Though his defense and inconsistency stem from lack of true discipline, being mentored by Kobe Bryant should help him develop into a more complete player if he takes the criticisms with a grain of salt. 

    The only on-court negative about this signing is the possibility that his skills will be mitigated by sharing time with Bryant at the two spot. This could result in a poor attitude and outlook on the season if he feels he isn't seeing the time he is accustomed to. 

    When his minutes per game eclipses the 30 minute mark, he has shown to be a very dangerous scorer who is capable of putting up close to 20 points per game.

    If he is able to contribute in less minutes while upping his efficiency, he will carve out a niche as a potential sixth man. 

    Contract-wise, Young's two-year, $2.3 million contract with a player option on the second year is economically friendly enough to allow the Lakers to retain their financial flexibility for the 2014 offseason. 

Signing Chris Kaman

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    Despite a dreadful season with the Dallas Mavericks, Chris Kaman has shown flashes of All-Star talent throughout his career. 

    While he still shot an impressive 50.7 percent from the floor and 78.8 percent from the line en-route to 10 points and close to six rebounds per game, he only played 20 minutes per game and never meshed well with the Mavericks' system.

    Injuries and inconsistency has plagued Kaman throughout his career. However, with his contract only extending through next season for $3.2 million, Kaman is a cheap and temporary option that could help the Lakers tread water next season. 

    Knowing Mike D'Antoni, there is a chance that Kaman may not fit in at all.

    As a more traditional, back-to-the-basket type center, Kaman may face the same woes as Dwight Howard did last season.

    Whether it is as the starting power forward or the first big off the bench, if Pau Gasol plays center, Kaman will have to earn his playing time by showing some versatility in his offensive approach. Concurrently, Kaman will also have to use his big body to make a defensive impact.

    Realistically, it is almost impossible to duplicate what Howard brought to the Lakers defensively even with a hurt back. However, if Kaman is able to gobble up rebounds at a high rate and contest shots, he will definitely see major minutes.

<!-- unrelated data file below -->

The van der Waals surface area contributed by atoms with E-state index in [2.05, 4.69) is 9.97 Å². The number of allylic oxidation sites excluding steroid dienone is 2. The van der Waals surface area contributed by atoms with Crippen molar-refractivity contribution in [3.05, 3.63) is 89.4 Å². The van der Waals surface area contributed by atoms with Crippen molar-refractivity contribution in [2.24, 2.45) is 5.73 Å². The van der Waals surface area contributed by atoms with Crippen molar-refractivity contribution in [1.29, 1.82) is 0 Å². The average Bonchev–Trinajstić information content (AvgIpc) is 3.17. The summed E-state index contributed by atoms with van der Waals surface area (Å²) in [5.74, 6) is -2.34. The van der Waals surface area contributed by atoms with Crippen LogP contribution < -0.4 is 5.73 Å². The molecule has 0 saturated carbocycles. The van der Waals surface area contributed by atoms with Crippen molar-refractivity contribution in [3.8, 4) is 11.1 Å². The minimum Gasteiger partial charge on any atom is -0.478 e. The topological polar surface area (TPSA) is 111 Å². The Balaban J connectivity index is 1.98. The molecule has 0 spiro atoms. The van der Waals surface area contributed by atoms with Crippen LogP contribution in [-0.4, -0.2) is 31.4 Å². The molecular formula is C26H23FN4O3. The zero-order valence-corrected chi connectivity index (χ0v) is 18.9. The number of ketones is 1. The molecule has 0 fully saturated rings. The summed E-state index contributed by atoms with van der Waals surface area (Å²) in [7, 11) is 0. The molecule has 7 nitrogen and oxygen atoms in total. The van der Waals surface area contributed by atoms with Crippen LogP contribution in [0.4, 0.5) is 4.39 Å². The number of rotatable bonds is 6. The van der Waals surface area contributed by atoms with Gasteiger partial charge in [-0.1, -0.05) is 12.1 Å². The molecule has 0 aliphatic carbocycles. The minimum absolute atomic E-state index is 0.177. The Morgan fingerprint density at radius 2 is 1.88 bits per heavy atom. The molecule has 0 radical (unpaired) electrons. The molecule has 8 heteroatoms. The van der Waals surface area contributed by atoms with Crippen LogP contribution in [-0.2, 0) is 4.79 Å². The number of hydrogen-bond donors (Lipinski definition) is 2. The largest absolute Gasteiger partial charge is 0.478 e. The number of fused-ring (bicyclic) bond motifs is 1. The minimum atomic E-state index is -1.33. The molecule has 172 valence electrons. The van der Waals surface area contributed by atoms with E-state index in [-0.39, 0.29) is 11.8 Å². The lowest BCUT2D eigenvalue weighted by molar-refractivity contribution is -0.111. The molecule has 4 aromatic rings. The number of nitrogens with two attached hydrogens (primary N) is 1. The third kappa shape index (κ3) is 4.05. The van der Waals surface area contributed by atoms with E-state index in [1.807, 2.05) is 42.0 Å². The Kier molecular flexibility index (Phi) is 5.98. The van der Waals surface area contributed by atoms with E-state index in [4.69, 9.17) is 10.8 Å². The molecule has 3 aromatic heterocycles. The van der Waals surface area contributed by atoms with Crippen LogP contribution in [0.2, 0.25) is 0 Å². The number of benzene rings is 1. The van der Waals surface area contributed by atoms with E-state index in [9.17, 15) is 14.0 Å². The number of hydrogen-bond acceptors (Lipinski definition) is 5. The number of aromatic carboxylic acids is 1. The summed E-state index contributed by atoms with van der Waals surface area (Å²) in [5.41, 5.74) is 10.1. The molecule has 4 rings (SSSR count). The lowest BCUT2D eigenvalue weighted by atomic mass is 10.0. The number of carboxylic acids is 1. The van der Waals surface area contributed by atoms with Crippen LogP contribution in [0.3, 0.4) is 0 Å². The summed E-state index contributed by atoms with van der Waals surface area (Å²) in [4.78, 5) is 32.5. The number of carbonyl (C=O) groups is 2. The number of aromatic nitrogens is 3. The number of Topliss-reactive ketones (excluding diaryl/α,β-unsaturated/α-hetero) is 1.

For $3.2 million, the Lakers should expect the worst but hope for the best from a center who has yet to find true consistency during his career.  

Signing Wesley Johnson

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    Perhaps the rawest talent on the roster, Wesley Johnson is definitely a prospect with huge upside. 

    At less than $900,000, his contract only runs until the end of next season and is very cost-effective for a player with such an upside. 

    With enough athleticism to guard multiple positions, all he needs is discipline and good coaching to develop into a complete player.

    Although Mike D'Antoni isn't the coach to truly rein in Johnson and make him into a more disciplined defender and selective shooter, playing under Kobe Bryant should at least help Johnson develop the drive to progress and develop his game. 

    Of course, his youth and inexperience will also lend itself to volatility and inconsistency. However, having a young, versatile and athletic prospect for less than a million is definitely a positive for a team looking to satiate both Bryant's thirst to win and management's wish to retain financial flexibility. 

    Like Nick Young, Johnson is a high-volume shooter with decent three-point range. With so many high-volume shooters on the team, there is a risk that players will get frustrated with their lack of touches or minutes.

    To mitigate this, D'Antoni will have to establish clear roles for all of his role players. Knowing D'Antoni and the struggles the Lakers went through last year in terms of establishing roles, Johnson and Young could end up being under-utilized. 

    While this outcome is a definite possibility, it is worth taking for less than a million a year during a season that is expecting to be a wash anyways. 

The Return of Jordan Farmar

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    The return of Jordan Farmar is possibly the best offseason move the Lakers have pulled off thus far. 

    A fan-favorite and versatile point guard, Farmar will be tasked with being the first guard off of the bench to substitute for both Steve Nash and Kobe Bryant. 

    With a contract that costs less than a million for one year of his services, Farmar could prove to be the bargain of the offseason. 

    Averaging 7.7 points, three assists and two rebounds, Farmar has shown his versatility in limited minutes on both ends of the court throughout his career.

    Always averaging around 20 minutes per game throughout his career, Farmar should see more minutes than that given Nash's durability issues. 

    At only 26-years old, Farmar should continue to progress and develop. With a new focus on defense, Farmar should be a two-way threat with his proficiency as a ball thief and range as a shooter. 

    Shooting 36.7 percent from three-point range for his career, Farmar fits into D'Antoni's offense perfectly and should be productive right off the bat. His experience utilizing the pick-and-roll during his stint in Turkey should translate into this offense well. 

    The Lakers have defined this offseason by making low-cost acquisitions that could possibly yield major rewards. Farmar defines this theme with his low-cost contract and versatility.